I prefer Usedom's other nickname, though -- "the singing island," so called because the white sand of its 40km-long (25-mile) strand is so fine, it squeaks when you walk on it. The most popular section is southeast, from Bansin through Heringsdorf to Ahlberg -- you can hardly tell when you're leaving one town and entering the next -- known collectively as the Dreikaiserbäder, or "three imperial spas." (A fourth resort, Zinnowitz, lies up the coast to the northwest.) The architecture of these towns is enchanting -- elegant pale hotels and brightly painted villas, in the historicist or Art Nouveau styles of the late 19th century. A handful of "wellness hotels" and thermal baths preserve old-world spa traditions. Landscaped garden promenades, open-air concert pavilions, and tree-lined side streets hark back to genteel seaside holiday traditions; note the canopied chairs lined up for rent on the beaches. Each resort town also has a long pleasure pier extending into the Baltic, where you can still envision a parade of ladies with parasols and bustled dresses and gents in well-cut linen suits.

For more rural atmosphere, try Koelpinsee, located on the narrow strip of land dividing Achterwasser from the Baltic shore; it's only a short walk from tree-covered dunes to serene panoramas of wooded lakeshore and gliding swans. For a break from the beach, investigate the hilly wooded interior -- easily explored, with more than 400km (249 miles) of hiking trails and 100km (62 miles) of bike paths. To find picturesque sleepy villages with tiny medieval churches, check out the 16th-century castle in Stolpe and the medieval town gate in Usedom, the southern gateway to the island. Don't expect charm, though, at the infamous town of Peenemünde, on the northwestern tip -- the top-secret World War II research center here produced the deadly V2 missile, a high-tech history now explored in several museums in town.

Tourist office:

Photo Caption: Usedom Island, Germany.
Caladesi Island. Community
Caladesi Island on Florida's Gulf Coast
Every year, Florida geologist Stephen Leatherman -- aka Dr. Beach -- publishes a list of America's top beaches. Every year, Caladesi Island is right up there in the top 10 -- or at least it was until 2008, when Caladesi was named the number-one beach in America. After that, it's now officially retired from competition.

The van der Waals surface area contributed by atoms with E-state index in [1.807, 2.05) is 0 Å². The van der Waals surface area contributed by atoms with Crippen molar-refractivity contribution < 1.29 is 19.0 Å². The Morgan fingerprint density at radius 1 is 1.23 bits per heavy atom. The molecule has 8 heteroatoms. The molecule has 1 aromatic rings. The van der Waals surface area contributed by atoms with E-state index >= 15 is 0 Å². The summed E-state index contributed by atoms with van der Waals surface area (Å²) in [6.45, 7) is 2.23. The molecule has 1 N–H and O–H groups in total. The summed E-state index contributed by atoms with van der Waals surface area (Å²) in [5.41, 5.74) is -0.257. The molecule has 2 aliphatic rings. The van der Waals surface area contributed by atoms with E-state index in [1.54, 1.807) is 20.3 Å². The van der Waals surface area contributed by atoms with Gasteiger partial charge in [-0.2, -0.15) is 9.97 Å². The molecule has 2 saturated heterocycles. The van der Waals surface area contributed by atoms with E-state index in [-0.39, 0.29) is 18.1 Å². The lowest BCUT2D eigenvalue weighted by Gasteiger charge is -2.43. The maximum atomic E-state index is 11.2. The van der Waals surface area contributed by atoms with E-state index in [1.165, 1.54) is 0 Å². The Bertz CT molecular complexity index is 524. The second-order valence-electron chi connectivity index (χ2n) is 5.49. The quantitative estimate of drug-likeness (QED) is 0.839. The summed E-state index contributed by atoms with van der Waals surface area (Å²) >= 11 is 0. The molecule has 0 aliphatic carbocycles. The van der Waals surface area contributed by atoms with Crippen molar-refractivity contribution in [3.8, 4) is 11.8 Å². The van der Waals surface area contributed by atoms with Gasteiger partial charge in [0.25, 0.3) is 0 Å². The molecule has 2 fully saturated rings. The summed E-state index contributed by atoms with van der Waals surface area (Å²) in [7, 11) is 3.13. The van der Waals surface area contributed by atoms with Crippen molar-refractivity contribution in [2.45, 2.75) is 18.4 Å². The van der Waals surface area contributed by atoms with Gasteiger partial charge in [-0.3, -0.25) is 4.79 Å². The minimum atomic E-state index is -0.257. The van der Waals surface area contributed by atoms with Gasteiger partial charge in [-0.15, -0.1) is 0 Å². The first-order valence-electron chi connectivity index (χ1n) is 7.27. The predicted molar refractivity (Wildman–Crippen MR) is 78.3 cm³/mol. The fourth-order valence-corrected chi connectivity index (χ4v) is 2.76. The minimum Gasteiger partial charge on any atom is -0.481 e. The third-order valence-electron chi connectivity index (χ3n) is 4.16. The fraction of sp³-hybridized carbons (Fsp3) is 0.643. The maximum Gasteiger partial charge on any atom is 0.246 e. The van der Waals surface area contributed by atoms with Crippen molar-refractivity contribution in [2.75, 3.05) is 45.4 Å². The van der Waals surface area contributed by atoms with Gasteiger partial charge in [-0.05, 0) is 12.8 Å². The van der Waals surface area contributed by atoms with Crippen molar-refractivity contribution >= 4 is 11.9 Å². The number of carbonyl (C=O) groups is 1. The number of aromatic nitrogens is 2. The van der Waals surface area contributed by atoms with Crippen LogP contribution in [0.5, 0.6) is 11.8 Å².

Considering how many fine beaches there are along this Tampa-St. Petersburg coast, what makes Caladesi so special? For one thing, it's uninhabited and undeveloped -- a breath of fresh air among the densely built-up string of barrier islands fringing the St. Pete peninsula. Its calm, shallow waters are extraordinarily clear, much clearer than those of the next island to the south, the one actually named Clearwater. Its 4-mile-long (6.4km) gulfside beach is dazzling white sand that's remarkably pristine -- and because it isn't raked daily like so many resort beaches are, you can find all sorts of unusual shells.

As for sun-worshiping hordes, you won't find them on Caladesi, despite all Dr. Beach's accolades -- you can't get here except by boat, and the number of visitors is purposely kept low. Only 62 passengers at a time can come over on the small ferry from neighboring Honeymoon Island, and they are allowed to stay only 4 hours; if you arrive on your own boat, you can moor at the marina at the island's north end, but with only 108 slips, it tends to fill up in high season. There's no hotel or campground (although many boat owners sleep overnight on their boats). Come here at the right time and you may well feel as if you have the island to yourself. Now a state park, Caladesi has been provided with a few useful amenities, clustered near the marina -- picnic tables, showers and restrooms, a playground, a cafe, and a beach concession, where you can rent kayaks and canoes for exploring the mangrove forest on the other side of the island.

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Photo Caption: Caladesi Island. Photo by Iowanda/ Community
Platja Trucadors on the Spanish island of Formentera.
Formentera in the Spanish Mediterranean